When you vote, make sure the candidates you support in turn support proper measures to ensure climate justice. Advocate for these changes on every level of your government: from local to federal, tell your representatives how much climate justice means to you, the impact that our failing climate has had on your life, and what measures you would like to see from them in the future. Click here to find your local representatives!


  • Tell your government to preserve our last wild places: 

Tell your local and federal governments to expand national parks and preserve more sections of the ocean, our forests, and our last wild spaces. Conservation is a major part of achieving climate justice: when wild spaces are preserved, endangered animal populations are able to recover, wide swaths of land are able to bounce back, and forests and ecosystems are able to regain their balance.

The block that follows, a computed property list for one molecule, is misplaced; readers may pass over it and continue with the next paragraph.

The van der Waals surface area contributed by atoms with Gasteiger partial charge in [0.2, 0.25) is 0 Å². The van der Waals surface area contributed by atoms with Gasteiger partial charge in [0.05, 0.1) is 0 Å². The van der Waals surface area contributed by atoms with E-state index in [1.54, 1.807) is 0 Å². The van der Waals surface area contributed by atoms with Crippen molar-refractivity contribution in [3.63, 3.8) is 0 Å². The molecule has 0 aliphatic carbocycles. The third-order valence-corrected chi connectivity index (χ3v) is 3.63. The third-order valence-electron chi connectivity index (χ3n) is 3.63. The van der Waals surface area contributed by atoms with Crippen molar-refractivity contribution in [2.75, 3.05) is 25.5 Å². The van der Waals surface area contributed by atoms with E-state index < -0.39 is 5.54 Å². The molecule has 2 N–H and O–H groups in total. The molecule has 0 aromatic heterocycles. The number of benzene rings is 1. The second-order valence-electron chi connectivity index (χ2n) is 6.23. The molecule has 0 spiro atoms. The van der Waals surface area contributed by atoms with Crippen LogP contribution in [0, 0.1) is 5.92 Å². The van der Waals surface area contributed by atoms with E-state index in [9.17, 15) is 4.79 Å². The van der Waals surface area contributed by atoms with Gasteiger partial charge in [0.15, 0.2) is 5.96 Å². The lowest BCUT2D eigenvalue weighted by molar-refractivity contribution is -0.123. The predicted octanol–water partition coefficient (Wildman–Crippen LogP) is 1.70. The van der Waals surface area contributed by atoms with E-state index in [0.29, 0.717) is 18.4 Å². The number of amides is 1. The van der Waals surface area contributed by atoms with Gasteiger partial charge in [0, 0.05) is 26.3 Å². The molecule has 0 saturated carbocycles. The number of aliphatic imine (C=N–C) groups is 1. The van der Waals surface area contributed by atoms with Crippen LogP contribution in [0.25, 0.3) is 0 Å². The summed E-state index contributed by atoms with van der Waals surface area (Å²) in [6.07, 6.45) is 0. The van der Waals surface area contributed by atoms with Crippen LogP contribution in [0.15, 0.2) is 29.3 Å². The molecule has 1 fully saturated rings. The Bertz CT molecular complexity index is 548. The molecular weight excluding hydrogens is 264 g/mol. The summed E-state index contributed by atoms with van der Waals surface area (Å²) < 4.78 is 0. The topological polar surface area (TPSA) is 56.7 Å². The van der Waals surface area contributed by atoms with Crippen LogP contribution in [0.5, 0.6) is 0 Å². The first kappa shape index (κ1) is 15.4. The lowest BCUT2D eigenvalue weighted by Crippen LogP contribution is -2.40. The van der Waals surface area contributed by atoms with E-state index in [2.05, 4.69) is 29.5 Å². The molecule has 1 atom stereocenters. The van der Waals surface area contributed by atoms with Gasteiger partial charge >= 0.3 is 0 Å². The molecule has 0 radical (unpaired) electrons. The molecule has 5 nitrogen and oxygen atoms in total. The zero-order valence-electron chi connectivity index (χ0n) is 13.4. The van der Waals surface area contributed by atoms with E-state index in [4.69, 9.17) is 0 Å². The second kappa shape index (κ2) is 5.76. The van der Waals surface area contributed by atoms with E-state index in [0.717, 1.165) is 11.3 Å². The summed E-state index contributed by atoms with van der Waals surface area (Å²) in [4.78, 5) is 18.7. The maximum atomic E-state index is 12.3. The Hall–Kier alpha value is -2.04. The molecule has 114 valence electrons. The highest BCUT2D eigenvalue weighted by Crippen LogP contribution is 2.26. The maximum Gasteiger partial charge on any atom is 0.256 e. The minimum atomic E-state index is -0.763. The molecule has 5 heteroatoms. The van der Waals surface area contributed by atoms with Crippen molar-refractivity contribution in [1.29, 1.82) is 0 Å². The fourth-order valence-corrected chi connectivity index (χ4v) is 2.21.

• Support national parks and reservations: 

Support local and national parks, as well as reservations! Donate either your time or your money to these organizations that work year-round on conservation. Our national parks are extremely important for our ecosystem: they help maintain the balance of the planet by absorbing massive amounts of CO2 and restoring endangered populations to safer numbers. If you are looking to support a new cause, consider supporting our national parks and preserved wild spaces. 


  • Stay off of social media: